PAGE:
Drilling deep subsalt wells on the shelf typically requires seven to eight casing strings run with tight tolerances and usually hard-to-get, good cement jobs. The GI 116 field has more than 10,000 ft of salt, and well depths below 22,000 ft. The first well was drilled from a jackup, followed by a delineation well drilled by the same rig. The third and fourth wells were drilled with a second-generation floater. The first well was drilled from a jackup with water-based mud. The second well was drilled with the same rig using synthetic-based mud and PDC bits. The dramatic difference is a technological breakthrough for subsalt drilling. With good knowledge of mud weights and frac gradients below salt, there was a lot of confidence to use synthetic-based muds. Drilling rates and hole stability were dramatically improved without any substantial mud losses. Wells 3 and 4 were drilled from a floater and were the fastest for the field. Well 5 was drilled from a jackup over the platform after two years of production. Some of the noticeable flat spots and one by-pass sidetrack are due to dealing with depleted sands. Differential pressure through the payzones ranged from 1,200 psi to more than 4,000 psi.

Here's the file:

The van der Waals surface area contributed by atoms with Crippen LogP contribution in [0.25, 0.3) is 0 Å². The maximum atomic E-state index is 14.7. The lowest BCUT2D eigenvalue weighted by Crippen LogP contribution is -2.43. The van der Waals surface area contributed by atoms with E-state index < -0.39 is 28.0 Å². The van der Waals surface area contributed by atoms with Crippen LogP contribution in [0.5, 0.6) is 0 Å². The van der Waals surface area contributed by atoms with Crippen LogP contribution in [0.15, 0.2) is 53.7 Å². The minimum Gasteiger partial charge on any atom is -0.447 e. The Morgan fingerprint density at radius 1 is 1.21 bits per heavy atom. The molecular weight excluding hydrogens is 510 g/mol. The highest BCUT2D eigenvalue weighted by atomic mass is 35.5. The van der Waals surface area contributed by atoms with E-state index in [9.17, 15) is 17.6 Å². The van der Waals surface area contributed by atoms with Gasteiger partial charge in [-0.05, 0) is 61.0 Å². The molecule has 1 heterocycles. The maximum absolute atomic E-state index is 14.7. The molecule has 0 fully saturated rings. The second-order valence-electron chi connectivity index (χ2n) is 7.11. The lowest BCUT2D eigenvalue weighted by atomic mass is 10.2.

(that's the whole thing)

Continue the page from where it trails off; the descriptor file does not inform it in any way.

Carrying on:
Hickory, Gulf of Mexico, Anadarko, America(North),